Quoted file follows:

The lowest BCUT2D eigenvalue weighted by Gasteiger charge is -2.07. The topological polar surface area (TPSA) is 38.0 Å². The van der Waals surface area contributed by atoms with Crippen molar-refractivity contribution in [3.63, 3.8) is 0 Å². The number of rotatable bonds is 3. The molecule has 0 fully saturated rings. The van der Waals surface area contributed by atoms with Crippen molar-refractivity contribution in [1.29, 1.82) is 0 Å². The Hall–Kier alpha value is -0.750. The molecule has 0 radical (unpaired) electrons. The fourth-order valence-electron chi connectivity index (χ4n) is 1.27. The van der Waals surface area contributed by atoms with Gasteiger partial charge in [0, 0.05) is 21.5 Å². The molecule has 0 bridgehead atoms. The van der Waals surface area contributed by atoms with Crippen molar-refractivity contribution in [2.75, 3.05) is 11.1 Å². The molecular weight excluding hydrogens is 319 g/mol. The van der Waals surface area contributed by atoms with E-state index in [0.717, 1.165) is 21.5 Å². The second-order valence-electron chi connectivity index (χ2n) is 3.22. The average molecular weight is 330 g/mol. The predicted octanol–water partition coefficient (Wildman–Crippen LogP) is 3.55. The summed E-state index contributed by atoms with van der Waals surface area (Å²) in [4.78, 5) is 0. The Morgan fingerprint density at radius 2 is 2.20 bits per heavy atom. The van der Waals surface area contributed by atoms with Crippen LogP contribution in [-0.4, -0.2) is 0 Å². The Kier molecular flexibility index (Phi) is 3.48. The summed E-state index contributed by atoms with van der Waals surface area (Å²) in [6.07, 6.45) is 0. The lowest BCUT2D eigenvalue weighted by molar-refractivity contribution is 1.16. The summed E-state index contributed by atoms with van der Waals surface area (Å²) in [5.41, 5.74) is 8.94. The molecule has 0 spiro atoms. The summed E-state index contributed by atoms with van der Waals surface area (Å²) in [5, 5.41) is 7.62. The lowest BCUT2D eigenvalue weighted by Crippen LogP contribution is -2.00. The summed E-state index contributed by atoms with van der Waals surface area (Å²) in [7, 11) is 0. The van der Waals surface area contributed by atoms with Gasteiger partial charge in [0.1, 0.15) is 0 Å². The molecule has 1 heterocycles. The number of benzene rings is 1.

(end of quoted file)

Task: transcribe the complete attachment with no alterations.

The lowest BCUT2D eigenvalue weighted by Gasteiger charge is -2.07. The topological polar surface area (TPSA) is 38.0 Å². The van der Waals surface area contributed by atoms with Crippen molar-refractivity contribution in [3.63, 3.8) is 0 Å². The number of rotatable bonds is 3. The molecule has 0 fully saturated rings. The van der Waals surface area contributed by atoms with Crippen molar-refractivity contribution in [1.29, 1.82) is 0 Å². The Hall–Kier alpha value is -0.750. The molecule has 0 radical (unpaired) electrons. The fourth-order valence-electron chi connectivity index (χ4n) is 1.27. The van der Waals surface area contributed by atoms with Gasteiger partial charge in [0, 0.05) is 21.5 Å². The molecule has 0 bridgehead atoms. The van der Waals surface area contributed by atoms with Crippen molar-refractivity contribution in [2.75, 3.05) is 11.1 Å². The molecular weight excluding hydrogens is 319 g/mol. The van der Waals surface area contributed by atoms with E-state index in [0.717, 1.165) is 21.5 Å². The second-order valence-electron chi connectivity index (χ2n) is 3.22. The average molecular weight is 330 g/mol. The predicted octanol–water partition coefficient (Wildman–Crippen LogP) is 3.55. The summed E-state index contributed by atoms with van der Waals surface area (Å²) in [4.78, 5) is 0. The Morgan fingerprint density at radius 2 is 2.20 bits per heavy atom. The van der Waals surface area contributed by atoms with Crippen LogP contribution in [-0.4, -0.2) is 0 Å². The Kier molecular flexibility index (Phi) is 3.48. The summed E-state index contributed by atoms with van der Waals surface area (Å²) in [6.07, 6.45) is 0. The lowest BCUT2D eigenvalue weighted by molar-refractivity contribution is 1.16. The summed E-state index contributed by atoms with van der Waals surface area (Å²) in [5.41, 5.74) is 8.94. The molecule has 0 spiro atoms. The summed E-state index contributed by atoms with van der Waals surface area (Å²) in [5, 5.41) is 7.62. The lowest BCUT2D eigenvalue weighted by Crippen LogP contribution is -2.00. The summed E-state index contributed by atoms with van der Waals surface area (Å²) in [7, 11) is 0. The van der Waals surface area contributed by atoms with Gasteiger partial charge in [0.1, 0.15) is 0 Å². The molecule has 1 heterocycles. The number of benzene rings is 1.